QUITE simply, Ian Rankin is the UK's number one crime writer.
In the 22 years since he published his first novel, the award-winning Scot has become an international bestseller with his Rebus series, which has been translated into 26 languages and adapted into a major TV drama.
In Doors Open, his first novel since the irascible detective took retirement in Exit Music, Rankin takes a new turn with a dramatic heist story set against the Edinburgh art world.
In this OutLoud interview, Rankin discusses the origins of Doors Open, his love of art, the surprise of writing a crime novel in which no one dies, and the controversy sparked by his comments about books written by women authors.
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Rankin, who was born and grew up in a small mining town in Fife, famously ditched his PhD at the University of Edinburgh to write novels. His first, The Flood, was published in 1986 and was followed a year later by Knots & Crosses, the first of his Rebus novels.
While his beloved Edinburgh forms an integral part of the Rebus story, Rankin wrote seven of the novels outside of the city, while living in London and, later, France.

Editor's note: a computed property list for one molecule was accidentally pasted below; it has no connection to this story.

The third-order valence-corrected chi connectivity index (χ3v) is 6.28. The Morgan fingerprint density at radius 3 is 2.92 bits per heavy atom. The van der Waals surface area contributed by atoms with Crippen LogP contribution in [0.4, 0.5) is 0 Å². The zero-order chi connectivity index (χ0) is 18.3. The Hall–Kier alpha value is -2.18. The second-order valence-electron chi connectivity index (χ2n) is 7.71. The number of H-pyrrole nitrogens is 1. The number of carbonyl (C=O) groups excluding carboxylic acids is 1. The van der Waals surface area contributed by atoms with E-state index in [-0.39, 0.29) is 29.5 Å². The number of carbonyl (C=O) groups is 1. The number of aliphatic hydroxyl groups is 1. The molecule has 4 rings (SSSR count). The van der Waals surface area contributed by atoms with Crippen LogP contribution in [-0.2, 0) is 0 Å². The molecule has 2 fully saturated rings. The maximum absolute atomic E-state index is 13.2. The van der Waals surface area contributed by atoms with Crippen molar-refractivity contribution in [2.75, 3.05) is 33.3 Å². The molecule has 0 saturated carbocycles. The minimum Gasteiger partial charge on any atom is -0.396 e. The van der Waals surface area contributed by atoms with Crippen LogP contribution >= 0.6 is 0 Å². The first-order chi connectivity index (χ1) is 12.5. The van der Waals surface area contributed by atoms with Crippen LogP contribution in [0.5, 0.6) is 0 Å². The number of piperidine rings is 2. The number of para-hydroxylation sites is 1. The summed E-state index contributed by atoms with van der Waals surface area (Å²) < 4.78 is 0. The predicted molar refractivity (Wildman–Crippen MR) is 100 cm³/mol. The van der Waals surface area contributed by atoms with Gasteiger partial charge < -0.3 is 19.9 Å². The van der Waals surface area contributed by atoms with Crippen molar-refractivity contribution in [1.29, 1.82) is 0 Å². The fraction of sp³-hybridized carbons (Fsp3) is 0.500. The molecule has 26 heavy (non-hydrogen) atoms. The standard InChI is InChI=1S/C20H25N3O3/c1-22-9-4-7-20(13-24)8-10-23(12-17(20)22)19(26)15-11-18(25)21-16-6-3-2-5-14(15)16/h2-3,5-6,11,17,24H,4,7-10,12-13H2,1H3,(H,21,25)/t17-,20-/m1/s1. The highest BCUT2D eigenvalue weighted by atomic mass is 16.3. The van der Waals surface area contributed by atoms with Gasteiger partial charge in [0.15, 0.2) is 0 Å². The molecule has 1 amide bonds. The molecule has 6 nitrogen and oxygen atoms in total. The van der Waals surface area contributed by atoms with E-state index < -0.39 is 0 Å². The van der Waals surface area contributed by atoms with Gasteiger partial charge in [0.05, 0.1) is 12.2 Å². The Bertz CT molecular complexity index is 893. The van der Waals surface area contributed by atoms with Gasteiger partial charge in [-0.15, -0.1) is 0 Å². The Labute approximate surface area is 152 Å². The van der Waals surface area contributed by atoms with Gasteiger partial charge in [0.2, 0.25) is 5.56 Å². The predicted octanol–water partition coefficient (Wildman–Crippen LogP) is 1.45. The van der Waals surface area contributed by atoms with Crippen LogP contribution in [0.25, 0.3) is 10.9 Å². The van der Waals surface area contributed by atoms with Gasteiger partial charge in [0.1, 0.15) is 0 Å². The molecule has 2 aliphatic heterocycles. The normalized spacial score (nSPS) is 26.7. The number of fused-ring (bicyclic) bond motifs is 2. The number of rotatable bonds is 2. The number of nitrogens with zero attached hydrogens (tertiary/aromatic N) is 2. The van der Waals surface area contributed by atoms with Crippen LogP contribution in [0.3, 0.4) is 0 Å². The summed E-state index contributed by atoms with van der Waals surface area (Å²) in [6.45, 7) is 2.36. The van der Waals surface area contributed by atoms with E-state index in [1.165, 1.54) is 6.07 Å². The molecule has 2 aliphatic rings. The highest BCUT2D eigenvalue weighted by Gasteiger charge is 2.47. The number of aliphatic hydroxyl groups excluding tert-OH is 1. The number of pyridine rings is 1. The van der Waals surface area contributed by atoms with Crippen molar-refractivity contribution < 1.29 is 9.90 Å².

He and his family moved back to Edinburgh while he was writing Dead Souls, the first of the series to become a best-seller.
As well as 20 Rebus novels, Rankin has penned three stand-alone novels under the pseudonym of Jack Harvey, Blood Hunt, Bleeding Hearts and Witch Hunt, as well as three others, The Flood, Watchman, and Westwind.
Rankin has earned a host of honours for his writing and work and was awarded an OBE in 2002.
Doors Open, 18.99, is published by Orion Books, ISBN: 978-0752890708.
For further information visit Ian Rankin's website at www.ianrankin.net or Orion Books.